I’m a discipleship guy. Why? Because, without it, there’s no transformation and the beautiful things to come. So, I’m all about change and spiritual growth—mine and yours. But what is basic discipleship, and how can we be fruitful as we do it?
First, discipleship is about imitation: presenting something worth imitating and mimicking what is seen and heard. Jesus taught, modeled what He taught, tested, corrected, and sent as He discipled. He gave disciples something good to imitate. Then, they did what Jesus did. Here’s an example as written by the apostle Paul nearly 2,000 years ago:
“You also became imitators of us and of the Lord, having received the word in much tribulation with the joy of the Holy Spirit, so that you became an example to all the believers in Macedonia and in Achaia.” (Thessalonians 1:6)
Second, discipleship can be messy! It happens when we walk with someone in their rhythm of life, and our own discipleship and spiritual formation never end. The disciple-discipler relationship builds the trust needed to share struggles, woes, and joys. Importantly, authentic discipleship ensures that you witness a disciple’s behavior and are available to answer questions or provide correction. This is where it can get messy. But discipleship doesn’t happen without it.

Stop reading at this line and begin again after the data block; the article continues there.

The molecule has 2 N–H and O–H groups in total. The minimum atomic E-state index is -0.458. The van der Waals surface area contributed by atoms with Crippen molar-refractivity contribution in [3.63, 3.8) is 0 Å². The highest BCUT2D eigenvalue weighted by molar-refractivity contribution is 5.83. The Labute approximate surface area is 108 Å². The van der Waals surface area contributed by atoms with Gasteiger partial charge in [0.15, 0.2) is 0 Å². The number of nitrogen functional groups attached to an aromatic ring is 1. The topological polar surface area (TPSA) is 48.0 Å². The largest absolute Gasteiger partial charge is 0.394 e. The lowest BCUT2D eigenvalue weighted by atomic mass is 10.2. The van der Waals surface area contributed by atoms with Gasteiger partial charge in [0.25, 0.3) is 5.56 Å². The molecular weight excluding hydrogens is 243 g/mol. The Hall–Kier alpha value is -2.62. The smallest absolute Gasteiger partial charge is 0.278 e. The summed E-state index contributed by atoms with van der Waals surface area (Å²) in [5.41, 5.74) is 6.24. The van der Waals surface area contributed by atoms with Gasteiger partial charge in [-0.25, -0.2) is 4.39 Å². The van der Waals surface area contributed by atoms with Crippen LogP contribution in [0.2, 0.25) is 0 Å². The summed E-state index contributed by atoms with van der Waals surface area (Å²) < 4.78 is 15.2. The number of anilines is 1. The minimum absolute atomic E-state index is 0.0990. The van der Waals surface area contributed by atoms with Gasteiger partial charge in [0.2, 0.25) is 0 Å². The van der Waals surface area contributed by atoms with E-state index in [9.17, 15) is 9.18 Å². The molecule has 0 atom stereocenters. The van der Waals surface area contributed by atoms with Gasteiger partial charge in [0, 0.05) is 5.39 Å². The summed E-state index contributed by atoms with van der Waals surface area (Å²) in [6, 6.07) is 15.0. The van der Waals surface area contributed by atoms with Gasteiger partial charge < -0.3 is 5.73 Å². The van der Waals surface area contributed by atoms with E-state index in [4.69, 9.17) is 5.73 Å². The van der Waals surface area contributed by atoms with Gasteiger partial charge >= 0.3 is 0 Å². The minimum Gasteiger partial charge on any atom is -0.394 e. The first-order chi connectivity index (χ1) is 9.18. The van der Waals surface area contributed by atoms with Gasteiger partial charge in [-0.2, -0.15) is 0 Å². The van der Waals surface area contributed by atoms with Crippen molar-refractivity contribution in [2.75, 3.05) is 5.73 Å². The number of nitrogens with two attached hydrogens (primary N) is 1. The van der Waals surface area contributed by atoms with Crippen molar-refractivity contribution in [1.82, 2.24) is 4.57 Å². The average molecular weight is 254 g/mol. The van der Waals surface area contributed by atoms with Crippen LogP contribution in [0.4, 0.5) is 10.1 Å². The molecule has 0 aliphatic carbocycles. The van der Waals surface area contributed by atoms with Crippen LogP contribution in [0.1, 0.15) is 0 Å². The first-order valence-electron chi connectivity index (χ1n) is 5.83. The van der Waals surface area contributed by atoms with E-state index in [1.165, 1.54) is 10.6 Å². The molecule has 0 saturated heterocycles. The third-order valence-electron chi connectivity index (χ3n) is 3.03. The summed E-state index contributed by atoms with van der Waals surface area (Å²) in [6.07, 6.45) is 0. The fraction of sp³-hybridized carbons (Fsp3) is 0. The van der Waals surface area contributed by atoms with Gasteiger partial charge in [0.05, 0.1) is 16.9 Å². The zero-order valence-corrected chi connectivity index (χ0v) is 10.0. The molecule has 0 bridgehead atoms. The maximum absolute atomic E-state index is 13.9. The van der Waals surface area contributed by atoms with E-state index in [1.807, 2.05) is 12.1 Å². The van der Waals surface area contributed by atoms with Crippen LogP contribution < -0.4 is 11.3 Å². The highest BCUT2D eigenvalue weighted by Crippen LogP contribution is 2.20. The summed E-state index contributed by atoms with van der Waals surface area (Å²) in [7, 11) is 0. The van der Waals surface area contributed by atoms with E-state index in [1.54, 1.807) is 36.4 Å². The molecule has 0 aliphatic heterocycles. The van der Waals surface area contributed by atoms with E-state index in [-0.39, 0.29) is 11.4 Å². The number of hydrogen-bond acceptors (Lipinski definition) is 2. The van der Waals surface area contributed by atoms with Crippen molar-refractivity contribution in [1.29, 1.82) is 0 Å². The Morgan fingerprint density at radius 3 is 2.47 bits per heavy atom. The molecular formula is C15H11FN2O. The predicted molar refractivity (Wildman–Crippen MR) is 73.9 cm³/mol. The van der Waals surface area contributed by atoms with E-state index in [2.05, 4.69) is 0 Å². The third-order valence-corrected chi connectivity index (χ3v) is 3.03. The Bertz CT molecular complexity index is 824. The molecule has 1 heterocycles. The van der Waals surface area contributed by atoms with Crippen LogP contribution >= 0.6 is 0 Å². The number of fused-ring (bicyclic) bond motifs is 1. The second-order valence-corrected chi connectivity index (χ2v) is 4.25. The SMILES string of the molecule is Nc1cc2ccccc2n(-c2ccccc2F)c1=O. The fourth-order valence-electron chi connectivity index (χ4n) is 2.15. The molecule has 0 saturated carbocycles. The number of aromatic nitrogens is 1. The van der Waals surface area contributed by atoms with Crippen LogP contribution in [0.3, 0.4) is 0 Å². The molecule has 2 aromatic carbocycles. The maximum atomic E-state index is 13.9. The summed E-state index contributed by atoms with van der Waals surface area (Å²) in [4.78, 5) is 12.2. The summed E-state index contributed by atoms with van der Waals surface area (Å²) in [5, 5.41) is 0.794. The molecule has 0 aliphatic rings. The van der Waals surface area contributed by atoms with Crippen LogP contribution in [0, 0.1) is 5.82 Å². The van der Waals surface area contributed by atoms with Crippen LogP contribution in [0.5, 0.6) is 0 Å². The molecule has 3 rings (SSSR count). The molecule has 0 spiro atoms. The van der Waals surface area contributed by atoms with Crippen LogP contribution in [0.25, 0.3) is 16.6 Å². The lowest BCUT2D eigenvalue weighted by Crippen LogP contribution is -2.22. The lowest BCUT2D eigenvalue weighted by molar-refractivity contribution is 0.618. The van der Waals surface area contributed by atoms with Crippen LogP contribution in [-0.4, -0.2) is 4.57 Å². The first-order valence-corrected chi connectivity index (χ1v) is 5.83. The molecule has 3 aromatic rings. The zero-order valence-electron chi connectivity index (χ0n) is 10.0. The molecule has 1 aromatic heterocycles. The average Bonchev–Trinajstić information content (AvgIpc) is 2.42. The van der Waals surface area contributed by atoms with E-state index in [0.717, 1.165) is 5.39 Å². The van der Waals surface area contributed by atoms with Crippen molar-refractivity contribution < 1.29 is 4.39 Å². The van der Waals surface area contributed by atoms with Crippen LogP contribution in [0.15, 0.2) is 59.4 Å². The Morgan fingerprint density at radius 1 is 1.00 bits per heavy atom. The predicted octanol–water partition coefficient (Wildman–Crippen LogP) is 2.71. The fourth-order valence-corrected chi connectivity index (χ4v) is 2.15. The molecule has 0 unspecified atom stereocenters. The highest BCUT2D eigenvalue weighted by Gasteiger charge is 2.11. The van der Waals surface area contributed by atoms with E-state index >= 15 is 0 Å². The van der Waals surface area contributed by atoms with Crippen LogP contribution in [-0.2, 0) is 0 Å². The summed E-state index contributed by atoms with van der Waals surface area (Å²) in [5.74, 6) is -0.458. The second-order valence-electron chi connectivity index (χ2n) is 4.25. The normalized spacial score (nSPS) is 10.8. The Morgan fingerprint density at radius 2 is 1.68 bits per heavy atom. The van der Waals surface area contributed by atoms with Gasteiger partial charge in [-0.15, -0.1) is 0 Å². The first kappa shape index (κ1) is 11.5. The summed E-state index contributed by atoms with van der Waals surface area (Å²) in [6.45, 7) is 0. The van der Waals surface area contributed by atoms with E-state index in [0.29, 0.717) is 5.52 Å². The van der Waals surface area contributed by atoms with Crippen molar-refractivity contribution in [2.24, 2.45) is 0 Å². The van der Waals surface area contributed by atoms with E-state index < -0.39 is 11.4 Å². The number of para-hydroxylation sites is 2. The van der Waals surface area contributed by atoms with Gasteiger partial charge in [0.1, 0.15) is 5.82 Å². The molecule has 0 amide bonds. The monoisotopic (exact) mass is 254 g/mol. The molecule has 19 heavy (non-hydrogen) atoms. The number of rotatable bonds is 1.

Third, discipleship isn’t for everyone, and most of these relationships will fail. Why? Likely because of a lack of devotion to God or the discipleship process. So, what do you do if this happens as you disciple? Setting expectations about devotion to God and the discipleship relationship is critical. Then, hold the disciple accountable. But if they aren’t growing, showing up, studying, etc., then it may be time to ‘cut bait.’ Ditch the spiritual dead weight and move on! “But Ron, the disciple is my friend! Are you saying I must end the friendship?” Absolutely not! Keep that relationship but put your discipleship efforts elsewhere. Jesus had something to say about this in Mark 6:7-11.
To recap, discipleship is about your speech and modeling and others’ imitation of what they hear and see. So, be something worthy of imitation! And don’t get stuck in a dead discipleship relationship. There’s plenty of work for you, so move on! Next week? I’m thirsty, so let’s dive into Living Water.
Blessings and peace,
Dr. Ron Braley